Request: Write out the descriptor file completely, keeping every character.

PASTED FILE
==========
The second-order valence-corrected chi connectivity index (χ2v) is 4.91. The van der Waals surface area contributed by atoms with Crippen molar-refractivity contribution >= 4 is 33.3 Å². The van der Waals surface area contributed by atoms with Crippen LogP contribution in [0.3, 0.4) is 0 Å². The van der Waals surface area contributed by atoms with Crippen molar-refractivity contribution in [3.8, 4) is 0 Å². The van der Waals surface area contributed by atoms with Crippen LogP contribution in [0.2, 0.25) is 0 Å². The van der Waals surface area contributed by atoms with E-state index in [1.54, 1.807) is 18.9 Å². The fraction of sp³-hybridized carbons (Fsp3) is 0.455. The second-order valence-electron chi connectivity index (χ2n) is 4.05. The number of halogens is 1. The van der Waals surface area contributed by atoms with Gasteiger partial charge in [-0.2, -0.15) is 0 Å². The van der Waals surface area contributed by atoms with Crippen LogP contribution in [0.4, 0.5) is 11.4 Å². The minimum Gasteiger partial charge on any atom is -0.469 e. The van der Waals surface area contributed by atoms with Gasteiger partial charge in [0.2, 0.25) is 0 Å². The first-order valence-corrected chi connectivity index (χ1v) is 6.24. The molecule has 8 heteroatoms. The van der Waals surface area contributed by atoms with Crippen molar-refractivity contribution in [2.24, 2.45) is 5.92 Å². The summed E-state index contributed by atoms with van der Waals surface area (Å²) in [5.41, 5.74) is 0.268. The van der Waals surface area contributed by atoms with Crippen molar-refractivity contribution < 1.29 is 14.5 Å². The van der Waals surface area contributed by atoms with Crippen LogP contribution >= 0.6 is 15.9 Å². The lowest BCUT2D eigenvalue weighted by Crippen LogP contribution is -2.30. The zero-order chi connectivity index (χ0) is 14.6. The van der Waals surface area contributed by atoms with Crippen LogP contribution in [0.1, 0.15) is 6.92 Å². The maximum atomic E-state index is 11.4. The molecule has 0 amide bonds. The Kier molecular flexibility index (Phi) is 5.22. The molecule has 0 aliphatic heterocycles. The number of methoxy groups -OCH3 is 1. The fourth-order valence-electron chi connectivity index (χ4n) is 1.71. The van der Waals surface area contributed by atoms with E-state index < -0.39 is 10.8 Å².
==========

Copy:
The second-order valence-corrected chi connectivity index (χ2v) is 4.91. The van der Waals surface area contributed by atoms with Crippen molar-refractivity contribution >= 4 is 33.3 Å². The van der Waals surface area contributed by atoms with Crippen LogP contribution in [0.3, 0.4) is 0 Å². The van der Waals surface area contributed by atoms with Crippen molar-refractivity contribution in [3.8, 4) is 0 Å². The van der Waals surface area contributed by atoms with Crippen LogP contribution in [0.2, 0.25) is 0 Å². The van der Waals surface area contributed by atoms with E-state index in [1.54, 1.807) is 18.9 Å². The fraction of sp³-hybridized carbons (Fsp3) is 0.455. The second-order valence-electron chi connectivity index (χ2n) is 4.05. The number of halogens is 1. The van der Waals surface area contributed by atoms with Gasteiger partial charge in [-0.2, -0.15) is 0 Å². The van der Waals surface area contributed by atoms with Crippen LogP contribution in [0.4, 0.5) is 11.4 Å². The minimum Gasteiger partial charge on any atom is -0.469 e. The van der Waals surface area contributed by atoms with Gasteiger partial charge in [0.2, 0.25) is 0 Å². The first-order valence-corrected chi connectivity index (χ1v) is 6.24. The molecule has 8 heteroatoms. The van der Waals surface area contributed by atoms with Crippen molar-refractivity contribution in [2.24, 2.45) is 5.92 Å². The summed E-state index contributed by atoms with van der Waals surface area (Å²) in [5.41, 5.74) is 0.268. The van der Waals surface area contributed by atoms with Crippen molar-refractivity contribution < 1.29 is 14.5 Å². The van der Waals surface area contributed by atoms with Crippen LogP contribution >= 0.6 is 15.9 Å². The lowest BCUT2D eigenvalue weighted by Crippen LogP contribution is -2.30. The zero-order chi connectivity index (χ0) is 14.6. The van der Waals surface area contributed by atoms with Crippen LogP contribution in [0.1, 0.15) is 6.92 Å². The maximum atomic E-state index is 11.4. The molecule has 0 amide bonds. The Kier molecular flexibility index (Phi) is 5.22. The molecule has 0 aliphatic heterocycles. The number of methoxy groups -OCH3 is 1. The fourth-order valence-electron chi connectivity index (χ4n) is 1.71. The van der Waals surface area contributed by atoms with E-state index < -0.39 is 10.8 Å².